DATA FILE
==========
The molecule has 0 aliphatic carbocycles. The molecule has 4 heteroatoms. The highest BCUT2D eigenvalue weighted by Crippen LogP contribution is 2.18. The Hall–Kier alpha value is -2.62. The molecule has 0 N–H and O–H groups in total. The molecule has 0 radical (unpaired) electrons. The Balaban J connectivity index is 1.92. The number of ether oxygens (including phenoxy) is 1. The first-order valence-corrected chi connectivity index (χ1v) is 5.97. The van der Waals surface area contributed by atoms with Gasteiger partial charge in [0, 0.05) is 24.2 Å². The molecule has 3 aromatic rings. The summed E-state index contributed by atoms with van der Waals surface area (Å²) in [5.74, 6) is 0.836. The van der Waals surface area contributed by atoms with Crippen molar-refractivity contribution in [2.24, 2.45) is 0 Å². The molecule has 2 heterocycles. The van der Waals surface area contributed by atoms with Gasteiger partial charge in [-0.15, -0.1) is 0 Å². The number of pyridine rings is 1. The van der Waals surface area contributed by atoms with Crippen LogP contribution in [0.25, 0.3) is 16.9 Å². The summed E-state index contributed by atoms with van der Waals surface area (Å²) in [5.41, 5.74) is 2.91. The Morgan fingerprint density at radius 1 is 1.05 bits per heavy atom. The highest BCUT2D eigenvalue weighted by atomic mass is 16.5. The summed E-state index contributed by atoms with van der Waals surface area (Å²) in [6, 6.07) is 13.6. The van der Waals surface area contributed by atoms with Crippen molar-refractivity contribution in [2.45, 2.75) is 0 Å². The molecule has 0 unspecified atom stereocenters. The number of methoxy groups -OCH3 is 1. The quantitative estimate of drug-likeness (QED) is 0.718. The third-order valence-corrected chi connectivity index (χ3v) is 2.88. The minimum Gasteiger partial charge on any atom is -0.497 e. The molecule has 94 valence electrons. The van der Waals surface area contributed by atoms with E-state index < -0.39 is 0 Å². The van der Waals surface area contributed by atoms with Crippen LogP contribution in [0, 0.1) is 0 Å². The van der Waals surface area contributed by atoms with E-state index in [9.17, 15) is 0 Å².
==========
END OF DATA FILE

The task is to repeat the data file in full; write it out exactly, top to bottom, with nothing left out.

The molecule has 0 aliphatic carbocycles. The molecule has 4 heteroatoms. The highest BCUT2D eigenvalue weighted by Crippen LogP contribution is 2.18. The Hall–Kier alpha value is -2.62. The molecule has 0 N–H and O–H groups in total. The molecule has 0 radical (unpaired) electrons. The Balaban J connectivity index is 1.92. The number of ether oxygens (including phenoxy) is 1. The first-order valence-corrected chi connectivity index (χ1v) is 5.97. The van der Waals surface area contributed by atoms with Gasteiger partial charge in [0, 0.05) is 24.2 Å². The molecule has 3 aromatic rings. The summed E-state index contributed by atoms with van der Waals surface area (Å²) in [5.74, 6) is 0.836. The van der Waals surface area contributed by atoms with Crippen molar-refractivity contribution in [2.24, 2.45) is 0 Å². The molecule has 2 heterocycles. The van der Waals surface area contributed by atoms with Gasteiger partial charge in [-0.15, -0.1) is 0 Å². The number of pyridine rings is 1. The van der Waals surface area contributed by atoms with Crippen LogP contribution in [0.25, 0.3) is 16.9 Å². The summed E-state index contributed by atoms with van der Waals surface area (Å²) in [5.41, 5.74) is 2.91. The Morgan fingerprint density at radius 1 is 1.05 bits per heavy atom. The highest BCUT2D eigenvalue weighted by atomic mass is 16.5. The summed E-state index contributed by atoms with van der Waals surface area (Å²) in [6, 6.07) is 13.6. The van der Waals surface area contributed by atoms with Crippen molar-refractivity contribution in [2.45, 2.75) is 0 Å². The molecule has 0 unspecified atom stereocenters. The number of methoxy groups -OCH3 is 1. The quantitative estimate of drug-likeness (QED) is 0.718. The third-order valence-corrected chi connectivity index (χ3v) is 2.88. The minimum Gasteiger partial charge on any atom is -0.497 e. The molecule has 94 valence electrons. The van der Waals surface area contributed by atoms with E-state index < -0.39 is 0 Å². The van der Waals surface area contributed by atoms with Crippen LogP contribution in [0, 0.1) is 0 Å². The van der Waals surface area contributed by atoms with E-state index in [9.17, 15) is 0 Å².